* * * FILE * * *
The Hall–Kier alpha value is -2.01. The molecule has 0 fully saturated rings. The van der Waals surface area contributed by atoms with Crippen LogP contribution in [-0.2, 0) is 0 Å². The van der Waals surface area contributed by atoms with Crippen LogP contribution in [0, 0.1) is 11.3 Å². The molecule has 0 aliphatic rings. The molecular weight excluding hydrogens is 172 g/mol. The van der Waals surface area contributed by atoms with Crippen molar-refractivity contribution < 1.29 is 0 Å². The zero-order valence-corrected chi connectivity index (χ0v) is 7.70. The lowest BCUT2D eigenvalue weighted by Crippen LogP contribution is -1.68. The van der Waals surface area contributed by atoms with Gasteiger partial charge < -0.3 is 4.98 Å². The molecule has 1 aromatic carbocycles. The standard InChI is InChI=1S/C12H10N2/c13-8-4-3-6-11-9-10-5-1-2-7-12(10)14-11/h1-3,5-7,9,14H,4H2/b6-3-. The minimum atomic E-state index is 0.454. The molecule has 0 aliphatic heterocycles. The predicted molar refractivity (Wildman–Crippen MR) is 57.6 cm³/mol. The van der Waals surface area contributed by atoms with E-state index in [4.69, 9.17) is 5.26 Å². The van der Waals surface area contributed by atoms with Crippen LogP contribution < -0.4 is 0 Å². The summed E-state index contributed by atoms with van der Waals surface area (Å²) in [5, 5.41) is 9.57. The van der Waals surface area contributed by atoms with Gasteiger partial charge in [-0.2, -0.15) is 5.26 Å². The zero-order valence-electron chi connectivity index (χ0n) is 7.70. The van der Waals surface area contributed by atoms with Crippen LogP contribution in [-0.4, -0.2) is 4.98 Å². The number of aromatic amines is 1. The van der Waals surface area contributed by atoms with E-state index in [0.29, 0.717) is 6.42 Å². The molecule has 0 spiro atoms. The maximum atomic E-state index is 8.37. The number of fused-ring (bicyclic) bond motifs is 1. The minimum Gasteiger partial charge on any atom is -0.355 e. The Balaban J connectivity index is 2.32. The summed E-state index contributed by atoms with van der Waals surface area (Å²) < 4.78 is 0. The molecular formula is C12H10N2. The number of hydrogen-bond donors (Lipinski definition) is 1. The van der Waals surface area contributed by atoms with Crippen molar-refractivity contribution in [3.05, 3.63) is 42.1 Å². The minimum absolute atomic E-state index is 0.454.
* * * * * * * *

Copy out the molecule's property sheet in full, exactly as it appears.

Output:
The Hall–Kier alpha value is -2.01. The molecule has 0 fully saturated rings. The van der Waals surface area contributed by atoms with Crippen LogP contribution in [-0.2, 0) is 0 Å². The van der Waals surface area contributed by atoms with Crippen LogP contribution in [0, 0.1) is 11.3 Å². The molecule has 0 aliphatic rings. The molecular weight excluding hydrogens is 172 g/mol. The van der Waals surface area contributed by atoms with Crippen molar-refractivity contribution < 1.29 is 0 Å². The zero-order valence-corrected chi connectivity index (χ0v) is 7.70. The lowest BCUT2D eigenvalue weighted by Crippen LogP contribution is -1.68. The van der Waals surface area contributed by atoms with Gasteiger partial charge < -0.3 is 4.98 Å². The molecule has 1 aromatic carbocycles. The standard InChI is InChI=1S/C12H10N2/c13-8-4-3-6-11-9-10-5-1-2-7-12(10)14-11/h1-3,5-7,9,14H,4H2/b6-3-. The minimum atomic E-state index is 0.454. The molecule has 0 aliphatic heterocycles. The predicted molar refractivity (Wildman–Crippen MR) is 57.6 cm³/mol. The van der Waals surface area contributed by atoms with E-state index in [4.69, 9.17) is 5.26 Å². The van der Waals surface area contributed by atoms with Crippen LogP contribution < -0.4 is 0 Å². The summed E-state index contributed by atoms with van der Waals surface area (Å²) in [5, 5.41) is 9.57. The van der Waals surface area contributed by atoms with Gasteiger partial charge in [-0.2, -0.15) is 5.26 Å². The zero-order valence-electron chi connectivity index (χ0n) is 7.70. The van der Waals surface area contributed by atoms with Crippen LogP contribution in [-0.4, -0.2) is 4.98 Å². The number of aromatic amines is 1. The van der Waals surface area contributed by atoms with E-state index in [0.29, 0.717) is 6.42 Å². The molecule has 0 spiro atoms. The maximum atomic E-state index is 8.37. The number of fused-ring (bicyclic) bond motifs is 1. The minimum Gasteiger partial charge on any atom is -0.355 e. The Balaban J connectivity index is 2.32. The summed E-state index contributed by atoms with van der Waals surface area (Å²) < 4.78 is 0. The molecular formula is C12H10N2. The number of hydrogen-bond donors (Lipinski definition) is 1. The van der Waals surface area contributed by atoms with Crippen molar-refractivity contribution in [3.05, 3.63) is 42.1 Å². The minimum absolute atomic E-state index is 0.454.